The most thorough description of foraging behavior comes from Theodore A. Parker III (reported in Lowery and Tallman 1976) and Isler and Isler (1987), with confirmatory observations by Mark et al. (2008) and Witt and Lane (in press). Foraging behavior involves moving rapidly among bushes in conspecific flocks of 5-15 individuals or mixed-species flocks. They mainly do upright gleaning of lower leaf surfaces and stems of shrubs along the edge of elfin woods. Foraging activity starts in the interior of a shrub and works outwards. They occasionally descend to ground vegetation or into the canopy.
Social and interspecific behavior
T.A. Parker III in Lowery and Tallman (1976) described the conspecific foraging flocks of 5-15 individuals as compact. Additionally, they joined mixed species foraging flocks of tanagers, conebills (Conirostrum), and flowerpiercers (Diglossa). Species in particular listed as flock associates of the Pardusco are Drab Hemispingus (Hemispingus xanthophthalmus); Rufous-browed Hemispingus (Hemispingus rufosuperciliaris); Three-striped Hemispingus (Hemispingus trifasciatus); White-browed Conebill (Conirostrum ferrugineiventre); Blue-backed Conebill (Conirostrum sitticolor); Moustached Flowerpiercer (Diglossa mystacalis); Scarlet-bellied Mountain-Tanager (Anisognathus igniventris); and Chestnut-bellied Mountain-Tanager (Delothraupis castaneiventris).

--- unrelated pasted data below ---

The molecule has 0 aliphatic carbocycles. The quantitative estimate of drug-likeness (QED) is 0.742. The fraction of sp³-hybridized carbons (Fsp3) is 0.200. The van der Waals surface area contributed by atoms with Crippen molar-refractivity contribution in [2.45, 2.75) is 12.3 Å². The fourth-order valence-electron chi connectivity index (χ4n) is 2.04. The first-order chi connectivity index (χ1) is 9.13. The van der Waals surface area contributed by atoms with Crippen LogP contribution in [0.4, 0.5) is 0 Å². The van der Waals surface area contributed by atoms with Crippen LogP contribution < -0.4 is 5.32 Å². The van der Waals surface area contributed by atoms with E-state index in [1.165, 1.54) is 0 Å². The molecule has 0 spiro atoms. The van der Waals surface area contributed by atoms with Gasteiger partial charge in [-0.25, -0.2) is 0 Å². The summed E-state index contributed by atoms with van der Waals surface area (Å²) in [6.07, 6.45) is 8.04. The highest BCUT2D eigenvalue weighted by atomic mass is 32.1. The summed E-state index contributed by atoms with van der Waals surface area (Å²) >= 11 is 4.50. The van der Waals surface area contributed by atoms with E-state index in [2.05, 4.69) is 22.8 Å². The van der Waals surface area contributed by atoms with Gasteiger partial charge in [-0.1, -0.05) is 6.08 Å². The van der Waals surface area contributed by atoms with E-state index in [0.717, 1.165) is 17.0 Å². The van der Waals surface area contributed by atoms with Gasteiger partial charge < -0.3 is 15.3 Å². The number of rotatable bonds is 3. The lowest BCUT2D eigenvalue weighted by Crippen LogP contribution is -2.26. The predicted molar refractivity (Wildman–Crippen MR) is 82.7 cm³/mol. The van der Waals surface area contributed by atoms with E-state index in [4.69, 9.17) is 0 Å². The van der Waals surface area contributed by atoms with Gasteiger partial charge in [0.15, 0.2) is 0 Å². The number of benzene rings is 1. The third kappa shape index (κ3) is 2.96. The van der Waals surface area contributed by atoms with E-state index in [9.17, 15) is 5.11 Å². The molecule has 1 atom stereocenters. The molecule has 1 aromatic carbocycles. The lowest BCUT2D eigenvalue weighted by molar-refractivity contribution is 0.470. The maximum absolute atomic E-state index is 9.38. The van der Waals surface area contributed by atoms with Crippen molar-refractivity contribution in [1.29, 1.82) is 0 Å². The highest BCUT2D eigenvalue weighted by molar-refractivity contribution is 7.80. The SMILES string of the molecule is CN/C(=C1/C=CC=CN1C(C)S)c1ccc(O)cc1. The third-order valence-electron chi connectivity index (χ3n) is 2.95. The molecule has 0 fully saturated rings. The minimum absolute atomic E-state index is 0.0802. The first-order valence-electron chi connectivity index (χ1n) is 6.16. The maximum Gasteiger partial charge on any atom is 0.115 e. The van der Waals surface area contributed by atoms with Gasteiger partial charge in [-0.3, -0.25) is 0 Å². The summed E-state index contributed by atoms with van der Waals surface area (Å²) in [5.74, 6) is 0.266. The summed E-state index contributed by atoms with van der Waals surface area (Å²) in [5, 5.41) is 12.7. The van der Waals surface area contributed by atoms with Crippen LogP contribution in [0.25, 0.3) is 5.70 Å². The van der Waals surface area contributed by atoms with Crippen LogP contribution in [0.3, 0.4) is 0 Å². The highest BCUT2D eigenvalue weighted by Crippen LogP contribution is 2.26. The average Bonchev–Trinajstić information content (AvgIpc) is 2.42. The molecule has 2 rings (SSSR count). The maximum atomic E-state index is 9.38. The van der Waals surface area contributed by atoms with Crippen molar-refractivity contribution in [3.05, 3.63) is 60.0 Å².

There is no published information on predation of Nephelornis oneilli, other than a mention that the Aplomado Falcon (Falco femoralis) occasionally was seen in the Acomayo area (Lowery and Tallman 1976).